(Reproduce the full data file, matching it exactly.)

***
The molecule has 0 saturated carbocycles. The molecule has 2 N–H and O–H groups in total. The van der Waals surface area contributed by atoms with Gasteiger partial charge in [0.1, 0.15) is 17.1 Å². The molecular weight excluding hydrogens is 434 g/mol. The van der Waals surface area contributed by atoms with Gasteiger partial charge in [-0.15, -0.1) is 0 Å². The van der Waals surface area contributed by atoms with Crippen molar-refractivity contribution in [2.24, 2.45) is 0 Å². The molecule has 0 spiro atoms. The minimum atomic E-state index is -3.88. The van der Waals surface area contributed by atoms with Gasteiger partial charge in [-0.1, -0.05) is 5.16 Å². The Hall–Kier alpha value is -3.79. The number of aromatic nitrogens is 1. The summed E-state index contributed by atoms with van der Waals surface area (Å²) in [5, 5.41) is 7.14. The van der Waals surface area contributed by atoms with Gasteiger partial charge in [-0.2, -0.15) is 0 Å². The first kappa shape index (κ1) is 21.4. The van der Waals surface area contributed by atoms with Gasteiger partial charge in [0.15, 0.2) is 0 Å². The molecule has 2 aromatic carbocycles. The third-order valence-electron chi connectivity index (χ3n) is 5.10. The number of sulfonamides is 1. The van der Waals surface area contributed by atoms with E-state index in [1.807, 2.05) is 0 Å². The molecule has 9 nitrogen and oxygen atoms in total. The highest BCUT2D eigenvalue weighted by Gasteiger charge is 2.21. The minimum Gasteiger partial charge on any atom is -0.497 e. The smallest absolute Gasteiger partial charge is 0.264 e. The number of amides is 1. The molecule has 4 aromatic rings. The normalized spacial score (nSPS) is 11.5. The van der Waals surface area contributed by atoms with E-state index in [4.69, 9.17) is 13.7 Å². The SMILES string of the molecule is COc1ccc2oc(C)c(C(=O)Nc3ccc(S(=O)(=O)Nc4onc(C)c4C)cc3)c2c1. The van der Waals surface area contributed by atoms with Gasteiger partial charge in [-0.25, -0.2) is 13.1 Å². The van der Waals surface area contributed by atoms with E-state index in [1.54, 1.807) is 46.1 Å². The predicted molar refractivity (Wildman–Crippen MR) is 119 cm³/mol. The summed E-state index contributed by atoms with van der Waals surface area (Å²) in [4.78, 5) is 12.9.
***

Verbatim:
The molecule has 0 saturated carbocycles. The molecule has 2 N–H and O–H groups in total. The van der Waals surface area contributed by atoms with Gasteiger partial charge in [0.1, 0.15) is 17.1 Å². The molecular weight excluding hydrogens is 434 g/mol. The van der Waals surface area contributed by atoms with Gasteiger partial charge in [-0.15, -0.1) is 0 Å². The van der Waals surface area contributed by atoms with Crippen molar-refractivity contribution in [2.24, 2.45) is 0 Å². The molecule has 0 spiro atoms. The minimum atomic E-state index is -3.88. The van der Waals surface area contributed by atoms with Gasteiger partial charge in [-0.1, -0.05) is 5.16 Å². The Hall–Kier alpha value is -3.79. The number of aromatic nitrogens is 1. The summed E-state index contributed by atoms with van der Waals surface area (Å²) in [5, 5.41) is 7.14. The van der Waals surface area contributed by atoms with Gasteiger partial charge in [-0.2, -0.15) is 0 Å². The first kappa shape index (κ1) is 21.4. The van der Waals surface area contributed by atoms with Gasteiger partial charge in [0.15, 0.2) is 0 Å². The molecule has 2 aromatic carbocycles. The third-order valence-electron chi connectivity index (χ3n) is 5.10. The number of sulfonamides is 1. The van der Waals surface area contributed by atoms with E-state index in [1.807, 2.05) is 0 Å². The molecule has 9 nitrogen and oxygen atoms in total. The highest BCUT2D eigenvalue weighted by Gasteiger charge is 2.21. The minimum Gasteiger partial charge on any atom is -0.497 e. The smallest absolute Gasteiger partial charge is 0.264 e. The number of amides is 1. The molecule has 4 aromatic rings. The normalized spacial score (nSPS) is 11.5. The van der Waals surface area contributed by atoms with E-state index in [4.69, 9.17) is 13.7 Å². The SMILES string of the molecule is COc1ccc2oc(C)c(C(=O)Nc3ccc(S(=O)(=O)Nc4onc(C)c4C)cc3)c2c1. The van der Waals surface area contributed by atoms with Gasteiger partial charge in [-0.25, -0.2) is 13.1 Å². The van der Waals surface area contributed by atoms with E-state index in [1.54, 1.807) is 46.1 Å². The predicted molar refractivity (Wildman–Crippen MR) is 119 cm³/mol. The summed E-state index contributed by atoms with van der Waals surface area (Å²) in [4.78, 5) is 12.9.